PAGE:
"Pediatric urinary tract infection is a significant source of antibiotic exposure," said co-author Hillary Copp, MD, MS, assistant professor of urology at the University of California, San Francisco. "Often, empiric antibiotic therapy is required for UTIs before culture results are returned."
About 3.5% of all children in the United States are subject to urinary tract infections, Dr. Copp reminded attendees at the 2010 American Academy of Pediatrics Section on Urology annual meeting in San Francisco. Characterization of antibiotic prescribing patterns for UTIs has been performed in the adult population, demonstrating an increase in the use of broad-spectrum antibiotics, she added. But researchers at UCSF were unable to find similar surveys of pediatric populations.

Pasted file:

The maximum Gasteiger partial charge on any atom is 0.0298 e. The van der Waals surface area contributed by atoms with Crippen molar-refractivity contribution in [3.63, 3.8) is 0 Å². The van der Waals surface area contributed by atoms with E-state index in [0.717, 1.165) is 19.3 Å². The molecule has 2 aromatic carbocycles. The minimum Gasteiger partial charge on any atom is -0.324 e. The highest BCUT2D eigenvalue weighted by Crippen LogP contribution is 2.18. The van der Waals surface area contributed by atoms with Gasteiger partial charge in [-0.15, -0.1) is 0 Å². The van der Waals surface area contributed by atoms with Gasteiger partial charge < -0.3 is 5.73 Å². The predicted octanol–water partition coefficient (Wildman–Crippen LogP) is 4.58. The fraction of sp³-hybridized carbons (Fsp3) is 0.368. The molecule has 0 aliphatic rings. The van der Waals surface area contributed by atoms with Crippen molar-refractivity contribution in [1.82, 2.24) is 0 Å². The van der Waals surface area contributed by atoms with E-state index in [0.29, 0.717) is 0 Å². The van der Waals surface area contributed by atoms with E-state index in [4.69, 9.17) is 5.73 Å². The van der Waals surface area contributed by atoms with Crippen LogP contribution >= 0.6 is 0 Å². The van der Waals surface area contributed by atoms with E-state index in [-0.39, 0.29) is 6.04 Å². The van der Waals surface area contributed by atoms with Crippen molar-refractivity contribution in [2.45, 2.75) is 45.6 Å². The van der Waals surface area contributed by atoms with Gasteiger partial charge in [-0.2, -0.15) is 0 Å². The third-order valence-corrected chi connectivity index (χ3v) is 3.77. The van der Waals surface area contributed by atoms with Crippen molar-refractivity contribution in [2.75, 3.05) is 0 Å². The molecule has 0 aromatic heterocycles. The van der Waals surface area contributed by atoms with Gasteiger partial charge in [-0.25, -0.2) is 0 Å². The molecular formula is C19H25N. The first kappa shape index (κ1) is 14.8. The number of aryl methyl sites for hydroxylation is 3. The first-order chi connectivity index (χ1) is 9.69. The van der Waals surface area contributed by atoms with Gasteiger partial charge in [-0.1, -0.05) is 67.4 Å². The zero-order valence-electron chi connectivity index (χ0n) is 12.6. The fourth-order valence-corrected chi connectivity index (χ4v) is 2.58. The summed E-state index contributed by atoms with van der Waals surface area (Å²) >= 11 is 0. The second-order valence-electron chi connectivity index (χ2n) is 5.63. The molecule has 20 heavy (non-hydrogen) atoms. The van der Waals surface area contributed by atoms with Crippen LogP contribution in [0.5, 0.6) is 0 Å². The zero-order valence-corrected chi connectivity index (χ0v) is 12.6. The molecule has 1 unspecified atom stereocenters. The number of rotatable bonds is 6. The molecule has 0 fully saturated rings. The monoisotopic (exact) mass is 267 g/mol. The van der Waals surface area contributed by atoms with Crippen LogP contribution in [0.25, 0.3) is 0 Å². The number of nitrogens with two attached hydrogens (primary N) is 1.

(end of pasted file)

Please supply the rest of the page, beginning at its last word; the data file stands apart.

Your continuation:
A variety of factors influence prescribing decisions, Dr. Copp noted, including patient age, known allergies, costs, compliance, and resistance patterns. The current AAP Practice Parameter on UTI, issued in 1999, recommends various oral antibiotics for the empiric treatment of UTI, including amoxicillin (Amoxil, Moxatag, Trimox), sulfonamides, and cephalosporins. Recommended parenteral agents include ceftriaxone (Rocephin), cefotaxime (Claforan), ceftazidime (Fortaz, Tazicef), cefazolin, gentamicin, tobramycin, ticarcillin (Ticar), and ampicillin.
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